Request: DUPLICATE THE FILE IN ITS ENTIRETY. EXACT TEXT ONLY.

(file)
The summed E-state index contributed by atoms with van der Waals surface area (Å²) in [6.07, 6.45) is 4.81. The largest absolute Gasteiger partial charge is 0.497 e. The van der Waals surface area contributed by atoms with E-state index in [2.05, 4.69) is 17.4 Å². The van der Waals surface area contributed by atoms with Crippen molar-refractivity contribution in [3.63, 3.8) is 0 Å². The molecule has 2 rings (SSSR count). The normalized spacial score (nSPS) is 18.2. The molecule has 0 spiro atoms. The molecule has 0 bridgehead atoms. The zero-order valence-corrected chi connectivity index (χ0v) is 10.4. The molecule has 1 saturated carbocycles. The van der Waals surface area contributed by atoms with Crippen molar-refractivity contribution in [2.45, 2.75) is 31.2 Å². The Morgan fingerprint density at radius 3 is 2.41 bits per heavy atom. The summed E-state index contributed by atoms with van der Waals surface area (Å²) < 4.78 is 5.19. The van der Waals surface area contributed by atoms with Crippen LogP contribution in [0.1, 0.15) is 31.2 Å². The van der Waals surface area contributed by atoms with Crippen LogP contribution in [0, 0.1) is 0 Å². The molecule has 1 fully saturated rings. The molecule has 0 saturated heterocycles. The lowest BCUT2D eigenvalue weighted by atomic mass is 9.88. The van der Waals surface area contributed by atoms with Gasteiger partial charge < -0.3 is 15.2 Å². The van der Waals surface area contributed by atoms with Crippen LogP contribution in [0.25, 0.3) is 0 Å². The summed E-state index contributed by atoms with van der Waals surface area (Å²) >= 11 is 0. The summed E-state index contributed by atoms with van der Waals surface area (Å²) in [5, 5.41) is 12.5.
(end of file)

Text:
The summed E-state index contributed by atoms with van der Waals surface area (Å²) in [6.07, 6.45) is 4.81. The largest absolute Gasteiger partial charge is 0.497 e. The van der Waals surface area contributed by atoms with E-state index in [2.05, 4.69) is 17.4 Å². The van der Waals surface area contributed by atoms with Crippen molar-refractivity contribution in [3.63, 3.8) is 0 Å². The molecule has 2 rings (SSSR count). The normalized spacial score (nSPS) is 18.2. The molecule has 0 spiro atoms. The molecule has 0 bridgehead atoms. The zero-order valence-corrected chi connectivity index (χ0v) is 10.4. The molecule has 1 saturated carbocycles. The van der Waals surface area contributed by atoms with Crippen molar-refractivity contribution in [2.45, 2.75) is 31.2 Å². The Morgan fingerprint density at radius 3 is 2.41 bits per heavy atom. The summed E-state index contributed by atoms with van der Waals surface area (Å²) < 4.78 is 5.19. The van der Waals surface area contributed by atoms with Crippen LogP contribution in [0.1, 0.15) is 31.2 Å². The van der Waals surface area contributed by atoms with Crippen LogP contribution in [0, 0.1) is 0 Å². The molecule has 1 fully saturated rings. The molecule has 0 saturated heterocycles. The lowest BCUT2D eigenvalue weighted by atomic mass is 9.88. The van der Waals surface area contributed by atoms with Gasteiger partial charge < -0.3 is 15.2 Å². The van der Waals surface area contributed by atoms with Crippen LogP contribution in [0.25, 0.3) is 0 Å². The summed E-state index contributed by atoms with van der Waals surface area (Å²) >= 11 is 0. The summed E-state index contributed by atoms with van der Waals surface area (Å²) in [5, 5.41) is 12.5.